Onwards and upwards with my crafting catch up.
Er, still life with tank top, anybody?
Following on from the stripey tank top I made last year for Stashlet, I decided to make another to get him through that tricky winter-into-spring/ spring-into-summer fashion dilemma of wanting to wear a t-shirt but the weather being too crap. Or probably, more a case of me wanting to put him in a t-shirt...
Anyway, this was another make it up as you go along, this time without the shoulder fastenng of the last one, and it worked out pretty well except for sizing. Too big. Poor Stashlet nearly looks like he's got a dress on if he wears it at the moment so this is definitely one for the autumn or possibly even next spring.
By which time it will probably fit fine across the chest but be too short. Sigh. Perhaps I should learn to measure before I knit.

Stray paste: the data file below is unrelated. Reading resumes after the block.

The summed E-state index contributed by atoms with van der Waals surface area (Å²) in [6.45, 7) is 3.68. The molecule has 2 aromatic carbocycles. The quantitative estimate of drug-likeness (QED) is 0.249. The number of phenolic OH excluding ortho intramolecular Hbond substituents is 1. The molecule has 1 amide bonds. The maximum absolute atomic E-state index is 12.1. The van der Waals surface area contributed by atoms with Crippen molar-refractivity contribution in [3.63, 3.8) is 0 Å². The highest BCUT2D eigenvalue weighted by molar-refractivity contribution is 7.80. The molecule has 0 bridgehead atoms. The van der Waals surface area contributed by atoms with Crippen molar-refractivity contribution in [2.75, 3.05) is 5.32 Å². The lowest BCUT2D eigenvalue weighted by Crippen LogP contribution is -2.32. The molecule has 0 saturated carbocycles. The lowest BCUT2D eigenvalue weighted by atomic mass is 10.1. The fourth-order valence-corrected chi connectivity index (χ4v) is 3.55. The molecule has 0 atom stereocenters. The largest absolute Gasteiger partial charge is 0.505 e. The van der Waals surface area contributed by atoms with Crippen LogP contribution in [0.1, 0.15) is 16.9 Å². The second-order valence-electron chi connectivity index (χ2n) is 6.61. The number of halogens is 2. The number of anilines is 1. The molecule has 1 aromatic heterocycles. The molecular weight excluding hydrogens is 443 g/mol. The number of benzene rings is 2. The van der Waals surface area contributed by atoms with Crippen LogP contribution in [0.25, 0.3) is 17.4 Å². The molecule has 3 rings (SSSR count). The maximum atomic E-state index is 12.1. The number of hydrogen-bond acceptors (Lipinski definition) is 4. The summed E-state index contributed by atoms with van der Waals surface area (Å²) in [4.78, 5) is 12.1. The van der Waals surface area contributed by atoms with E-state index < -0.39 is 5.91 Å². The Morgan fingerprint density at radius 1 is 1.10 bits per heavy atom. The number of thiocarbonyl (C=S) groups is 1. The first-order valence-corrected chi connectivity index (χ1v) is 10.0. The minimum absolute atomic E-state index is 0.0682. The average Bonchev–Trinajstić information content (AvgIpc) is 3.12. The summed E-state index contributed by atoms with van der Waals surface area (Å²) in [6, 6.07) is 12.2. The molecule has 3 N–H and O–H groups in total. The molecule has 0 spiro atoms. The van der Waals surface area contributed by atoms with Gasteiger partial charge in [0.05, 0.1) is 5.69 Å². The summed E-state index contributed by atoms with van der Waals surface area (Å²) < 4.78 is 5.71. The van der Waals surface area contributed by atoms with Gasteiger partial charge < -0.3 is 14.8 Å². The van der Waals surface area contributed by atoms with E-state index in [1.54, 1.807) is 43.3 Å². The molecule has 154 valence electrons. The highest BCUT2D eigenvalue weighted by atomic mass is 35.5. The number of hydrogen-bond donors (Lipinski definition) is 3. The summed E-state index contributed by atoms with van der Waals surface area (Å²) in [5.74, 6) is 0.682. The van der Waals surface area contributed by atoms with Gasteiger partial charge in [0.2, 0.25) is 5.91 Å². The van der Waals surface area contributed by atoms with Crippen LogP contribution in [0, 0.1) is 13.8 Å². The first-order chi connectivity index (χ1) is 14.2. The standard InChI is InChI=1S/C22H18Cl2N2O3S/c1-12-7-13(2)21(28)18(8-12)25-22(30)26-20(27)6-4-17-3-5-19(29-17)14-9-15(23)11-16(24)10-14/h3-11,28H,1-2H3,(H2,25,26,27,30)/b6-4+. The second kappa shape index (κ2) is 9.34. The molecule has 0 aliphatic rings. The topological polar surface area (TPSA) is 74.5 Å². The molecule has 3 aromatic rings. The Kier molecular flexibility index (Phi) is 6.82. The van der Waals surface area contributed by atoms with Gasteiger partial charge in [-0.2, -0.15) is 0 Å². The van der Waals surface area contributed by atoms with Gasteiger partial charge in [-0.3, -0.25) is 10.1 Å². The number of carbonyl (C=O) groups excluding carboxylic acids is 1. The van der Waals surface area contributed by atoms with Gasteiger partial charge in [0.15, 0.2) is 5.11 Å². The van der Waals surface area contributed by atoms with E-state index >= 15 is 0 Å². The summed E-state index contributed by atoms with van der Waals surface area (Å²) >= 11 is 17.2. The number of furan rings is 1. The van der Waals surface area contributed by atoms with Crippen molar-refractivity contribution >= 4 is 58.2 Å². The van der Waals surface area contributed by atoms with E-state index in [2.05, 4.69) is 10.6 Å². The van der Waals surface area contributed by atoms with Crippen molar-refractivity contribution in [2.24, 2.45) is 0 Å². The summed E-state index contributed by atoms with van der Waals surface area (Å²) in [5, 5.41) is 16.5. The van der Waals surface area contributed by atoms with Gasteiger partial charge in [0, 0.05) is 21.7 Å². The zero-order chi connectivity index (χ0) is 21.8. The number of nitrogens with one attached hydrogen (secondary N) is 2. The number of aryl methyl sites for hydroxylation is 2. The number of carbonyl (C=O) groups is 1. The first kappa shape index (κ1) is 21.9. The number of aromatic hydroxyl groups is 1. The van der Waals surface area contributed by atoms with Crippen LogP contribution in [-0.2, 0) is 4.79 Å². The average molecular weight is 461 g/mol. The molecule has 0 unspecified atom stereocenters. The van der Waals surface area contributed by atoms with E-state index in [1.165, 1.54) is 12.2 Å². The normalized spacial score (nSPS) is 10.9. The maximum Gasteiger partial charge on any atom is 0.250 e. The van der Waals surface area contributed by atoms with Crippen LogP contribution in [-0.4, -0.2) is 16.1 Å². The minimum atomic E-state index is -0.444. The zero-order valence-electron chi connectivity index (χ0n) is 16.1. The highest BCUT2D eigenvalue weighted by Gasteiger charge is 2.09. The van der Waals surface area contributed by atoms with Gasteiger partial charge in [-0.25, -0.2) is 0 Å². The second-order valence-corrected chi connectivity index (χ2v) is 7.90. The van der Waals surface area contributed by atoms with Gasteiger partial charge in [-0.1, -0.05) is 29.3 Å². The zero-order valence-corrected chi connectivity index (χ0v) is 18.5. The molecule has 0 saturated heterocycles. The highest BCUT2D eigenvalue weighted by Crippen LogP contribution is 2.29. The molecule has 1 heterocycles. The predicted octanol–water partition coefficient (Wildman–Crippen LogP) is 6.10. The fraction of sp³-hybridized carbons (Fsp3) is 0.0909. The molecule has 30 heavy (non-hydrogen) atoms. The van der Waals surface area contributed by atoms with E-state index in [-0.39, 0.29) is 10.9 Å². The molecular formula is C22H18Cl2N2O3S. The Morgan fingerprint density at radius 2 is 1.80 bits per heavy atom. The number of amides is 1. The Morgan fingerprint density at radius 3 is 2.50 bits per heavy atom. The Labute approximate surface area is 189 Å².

The yarn is Patons 100% Cotton DK which, if I remember rightly, was knitted up on 5mm needles. I started at the front hem and kept going til I reached the back hem, with a bit of dividing for the neck in between. I don't remember there being any major splittages when I was working with it, and it made a nice soft fabric. The only problem is that the shop where I get it from does a very limited range of colours so I shall have to do a bit of gratutious internet shopping before I make anything else with it.
The advantage of working in a shop is that there are quiet periods when there are no customers, and you have straightened up everything that needs straightening up. Small knits like this one are perfect to take to work and they easily go under the counter if a customer comes in and needs some fabic cut, so this top was mostly knitted at work. Here's my retrospective pattern writing if you want a go.